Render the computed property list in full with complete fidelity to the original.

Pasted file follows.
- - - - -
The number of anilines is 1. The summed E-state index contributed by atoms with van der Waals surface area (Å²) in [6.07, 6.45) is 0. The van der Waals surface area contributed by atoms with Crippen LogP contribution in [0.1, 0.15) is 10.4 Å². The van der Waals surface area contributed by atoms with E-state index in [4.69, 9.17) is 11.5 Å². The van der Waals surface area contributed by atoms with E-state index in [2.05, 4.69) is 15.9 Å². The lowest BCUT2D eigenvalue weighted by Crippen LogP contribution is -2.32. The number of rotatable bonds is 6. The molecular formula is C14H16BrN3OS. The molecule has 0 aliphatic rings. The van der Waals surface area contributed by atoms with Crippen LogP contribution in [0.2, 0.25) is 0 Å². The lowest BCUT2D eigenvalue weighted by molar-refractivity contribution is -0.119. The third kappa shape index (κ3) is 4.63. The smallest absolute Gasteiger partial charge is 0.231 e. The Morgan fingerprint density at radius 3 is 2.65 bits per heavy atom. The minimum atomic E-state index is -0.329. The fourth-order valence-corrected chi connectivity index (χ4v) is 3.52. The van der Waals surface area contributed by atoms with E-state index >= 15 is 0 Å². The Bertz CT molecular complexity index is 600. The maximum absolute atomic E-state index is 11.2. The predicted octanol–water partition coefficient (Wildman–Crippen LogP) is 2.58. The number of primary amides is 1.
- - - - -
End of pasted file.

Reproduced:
The number of anilines is 1. The summed E-state index contributed by atoms with van der Waals surface area (Å²) in [6.07, 6.45) is 0. The van der Waals surface area contributed by atoms with Crippen LogP contribution in [0.1, 0.15) is 10.4 Å². The van der Waals surface area contributed by atoms with E-state index in [4.69, 9.17) is 11.5 Å². The van der Waals surface area contributed by atoms with E-state index in [2.05, 4.69) is 15.9 Å². The lowest BCUT2D eigenvalue weighted by Crippen LogP contribution is -2.32. The number of rotatable bonds is 6. The molecular formula is C14H16BrN3OS. The molecule has 0 aliphatic rings. The van der Waals surface area contributed by atoms with Crippen LogP contribution in [0.2, 0.25) is 0 Å². The lowest BCUT2D eigenvalue weighted by molar-refractivity contribution is -0.119. The third kappa shape index (κ3) is 4.63. The smallest absolute Gasteiger partial charge is 0.231 e. The Morgan fingerprint density at radius 3 is 2.65 bits per heavy atom. The minimum atomic E-state index is -0.329. The fourth-order valence-corrected chi connectivity index (χ4v) is 3.52. The van der Waals surface area contributed by atoms with E-state index >= 15 is 0 Å². The Bertz CT molecular complexity index is 600. The maximum absolute atomic E-state index is 11.2. The predicted octanol–water partition coefficient (Wildman–Crippen LogP) is 2.58. The number of primary amides is 1.